Economy & Business

Dow Plunges 2,250 Points, Trading Halted One Minute after Opening

Traders on the floor of the New York Stock Exchange shortly after the opening bell in New York. January 4, 2018. (Lucas Jackson/Reuters)

Wall Street took another hit on Monday as the Dow Jones plunged 2,250 points, or 9 percent, while the S&P 500 fell 8 percent and the Nasdaq 6 percent.

Trading was halted one minute after the opening bell, following a week in which trading was stopped twice due to precipitous falls in the stock market.

The drop on Monday occurred after the Federal Reserve’s Sunday announcement that it would reduce interest rates to near-zero in an attempt to restore some stability to the markets, and amid exacerbated fears the U.S. economy is heading into a recession following the Wuhan coronavirus outbreak.

“If the public stops spending then the economy will go into a recession, and frankly, the market’s steep losses are saying that day isn’t just coming, it is now,” Chris Rupkey, chief financial economist at MUFG Union Bank, wrote on Monday in comments reported by the New York Times.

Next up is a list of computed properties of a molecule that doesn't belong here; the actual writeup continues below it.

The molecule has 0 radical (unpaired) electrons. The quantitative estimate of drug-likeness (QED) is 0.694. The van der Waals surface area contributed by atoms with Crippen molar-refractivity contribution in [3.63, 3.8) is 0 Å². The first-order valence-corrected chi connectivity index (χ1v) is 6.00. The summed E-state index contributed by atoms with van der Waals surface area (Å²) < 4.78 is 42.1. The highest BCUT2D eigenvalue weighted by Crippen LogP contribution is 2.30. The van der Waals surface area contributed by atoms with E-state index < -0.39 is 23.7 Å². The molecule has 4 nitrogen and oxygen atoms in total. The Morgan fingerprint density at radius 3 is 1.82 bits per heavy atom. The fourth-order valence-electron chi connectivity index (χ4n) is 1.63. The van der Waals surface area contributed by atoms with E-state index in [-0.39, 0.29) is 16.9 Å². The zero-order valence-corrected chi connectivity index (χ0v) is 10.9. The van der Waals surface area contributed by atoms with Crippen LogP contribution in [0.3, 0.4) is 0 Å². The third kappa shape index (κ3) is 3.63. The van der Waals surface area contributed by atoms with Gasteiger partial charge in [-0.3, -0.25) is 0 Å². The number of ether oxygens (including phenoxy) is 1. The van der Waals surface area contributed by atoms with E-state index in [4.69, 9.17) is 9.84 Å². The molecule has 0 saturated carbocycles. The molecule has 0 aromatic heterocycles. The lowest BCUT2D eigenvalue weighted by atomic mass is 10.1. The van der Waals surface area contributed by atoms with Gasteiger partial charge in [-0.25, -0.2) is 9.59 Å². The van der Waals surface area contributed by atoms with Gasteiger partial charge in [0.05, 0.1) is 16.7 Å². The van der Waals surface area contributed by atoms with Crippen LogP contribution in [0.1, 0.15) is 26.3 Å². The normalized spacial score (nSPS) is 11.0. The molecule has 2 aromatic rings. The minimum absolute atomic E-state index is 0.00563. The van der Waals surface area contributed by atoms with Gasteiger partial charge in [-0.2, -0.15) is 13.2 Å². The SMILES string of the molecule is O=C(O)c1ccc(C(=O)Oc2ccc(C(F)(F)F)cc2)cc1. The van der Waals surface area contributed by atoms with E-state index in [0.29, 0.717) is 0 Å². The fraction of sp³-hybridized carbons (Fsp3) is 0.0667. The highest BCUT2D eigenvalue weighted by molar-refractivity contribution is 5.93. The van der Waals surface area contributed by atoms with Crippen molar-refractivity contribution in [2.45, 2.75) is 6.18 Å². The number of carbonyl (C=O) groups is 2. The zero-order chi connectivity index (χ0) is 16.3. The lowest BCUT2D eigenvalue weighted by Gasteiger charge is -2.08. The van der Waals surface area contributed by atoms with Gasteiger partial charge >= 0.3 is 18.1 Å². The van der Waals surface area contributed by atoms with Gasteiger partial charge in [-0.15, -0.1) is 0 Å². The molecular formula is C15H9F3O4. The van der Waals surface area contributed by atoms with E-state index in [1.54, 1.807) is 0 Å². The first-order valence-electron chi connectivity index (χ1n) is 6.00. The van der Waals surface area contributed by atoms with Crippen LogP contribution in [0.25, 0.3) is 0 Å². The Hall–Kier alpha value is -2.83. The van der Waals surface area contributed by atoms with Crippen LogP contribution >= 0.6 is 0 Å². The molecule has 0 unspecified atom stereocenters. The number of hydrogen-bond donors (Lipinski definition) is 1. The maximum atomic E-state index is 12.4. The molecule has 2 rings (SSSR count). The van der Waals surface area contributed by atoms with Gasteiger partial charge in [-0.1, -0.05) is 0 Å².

President Trump has repeatedly pushed the Fed to cut interest rates in response to the economic crisis.

“I want to congratulate the Federal Reserve . . . I think that people in the markets should be very thrilled,” Trump said at a Sunday press conference.

European markets also fell on Monday morning, with bond yields in Italy and Spain, two countries hit hard by the outbreak, as well as in Greece rising sharply. The economic damage in China, where the coronavirus originated, was also expected to rise, the Wall Street Journal reported.

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Zachary Evans is a news writer for National Review Online. He is a veteran of the Israeli Defense Forces and a trained violist.


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